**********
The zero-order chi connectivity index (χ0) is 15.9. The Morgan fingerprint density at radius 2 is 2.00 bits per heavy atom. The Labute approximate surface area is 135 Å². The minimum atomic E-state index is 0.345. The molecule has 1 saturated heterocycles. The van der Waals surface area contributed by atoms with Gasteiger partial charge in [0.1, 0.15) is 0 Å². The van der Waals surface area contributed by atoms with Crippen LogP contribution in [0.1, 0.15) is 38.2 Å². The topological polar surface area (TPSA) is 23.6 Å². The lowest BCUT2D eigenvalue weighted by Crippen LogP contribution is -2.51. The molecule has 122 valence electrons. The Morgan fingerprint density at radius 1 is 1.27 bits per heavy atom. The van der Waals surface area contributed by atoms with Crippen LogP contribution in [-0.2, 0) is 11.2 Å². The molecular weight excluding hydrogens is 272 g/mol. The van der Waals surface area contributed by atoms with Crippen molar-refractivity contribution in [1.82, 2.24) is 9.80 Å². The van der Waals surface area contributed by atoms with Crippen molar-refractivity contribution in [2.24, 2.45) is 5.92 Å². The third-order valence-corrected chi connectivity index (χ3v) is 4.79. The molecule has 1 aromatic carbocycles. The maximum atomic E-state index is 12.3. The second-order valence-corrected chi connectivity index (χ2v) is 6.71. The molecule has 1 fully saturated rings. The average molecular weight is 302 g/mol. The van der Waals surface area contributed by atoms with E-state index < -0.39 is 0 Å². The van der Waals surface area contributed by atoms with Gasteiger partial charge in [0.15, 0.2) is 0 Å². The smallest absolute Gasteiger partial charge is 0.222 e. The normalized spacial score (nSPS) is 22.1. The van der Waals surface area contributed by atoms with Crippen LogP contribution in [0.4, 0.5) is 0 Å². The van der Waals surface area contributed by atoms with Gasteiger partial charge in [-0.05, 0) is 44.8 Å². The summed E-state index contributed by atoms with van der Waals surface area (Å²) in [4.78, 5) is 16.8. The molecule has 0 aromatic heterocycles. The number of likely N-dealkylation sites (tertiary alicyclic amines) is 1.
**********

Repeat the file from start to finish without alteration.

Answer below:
The zero-order chi connectivity index (χ0) is 15.9. The Morgan fingerprint density at radius 2 is 2.00 bits per heavy atom. The Labute approximate surface area is 135 Å². The minimum atomic E-state index is 0.345. The molecule has 1 saturated heterocycles. The van der Waals surface area contributed by atoms with Gasteiger partial charge in [0.1, 0.15) is 0 Å². The van der Waals surface area contributed by atoms with Crippen LogP contribution in [0.1, 0.15) is 38.2 Å². The topological polar surface area (TPSA) is 23.6 Å². The lowest BCUT2D eigenvalue weighted by Crippen LogP contribution is -2.51. The molecule has 122 valence electrons. The Morgan fingerprint density at radius 1 is 1.27 bits per heavy atom. The van der Waals surface area contributed by atoms with Crippen LogP contribution in [-0.2, 0) is 11.2 Å². The molecular weight excluding hydrogens is 272 g/mol. The van der Waals surface area contributed by atoms with Crippen molar-refractivity contribution in [1.82, 2.24) is 9.80 Å². The van der Waals surface area contributed by atoms with Crippen molar-refractivity contribution in [2.24, 2.45) is 5.92 Å². The third-order valence-corrected chi connectivity index (χ3v) is 4.79. The molecule has 1 aromatic carbocycles. The maximum atomic E-state index is 12.3. The second-order valence-corrected chi connectivity index (χ2v) is 6.71. The molecule has 1 fully saturated rings. The average molecular weight is 302 g/mol. The van der Waals surface area contributed by atoms with E-state index < -0.39 is 0 Å². The van der Waals surface area contributed by atoms with Gasteiger partial charge in [0.15, 0.2) is 0 Å². The smallest absolute Gasteiger partial charge is 0.222 e. The normalized spacial score (nSPS) is 22.1. The van der Waals surface area contributed by atoms with Crippen LogP contribution in [0.4, 0.5) is 0 Å². The van der Waals surface area contributed by atoms with Gasteiger partial charge in [-0.05, 0) is 44.8 Å². The summed E-state index contributed by atoms with van der Waals surface area (Å²) in [4.78, 5) is 16.8. The molecule has 0 aromatic heterocycles. The number of likely N-dealkylation sites (tertiary alicyclic amines) is 1.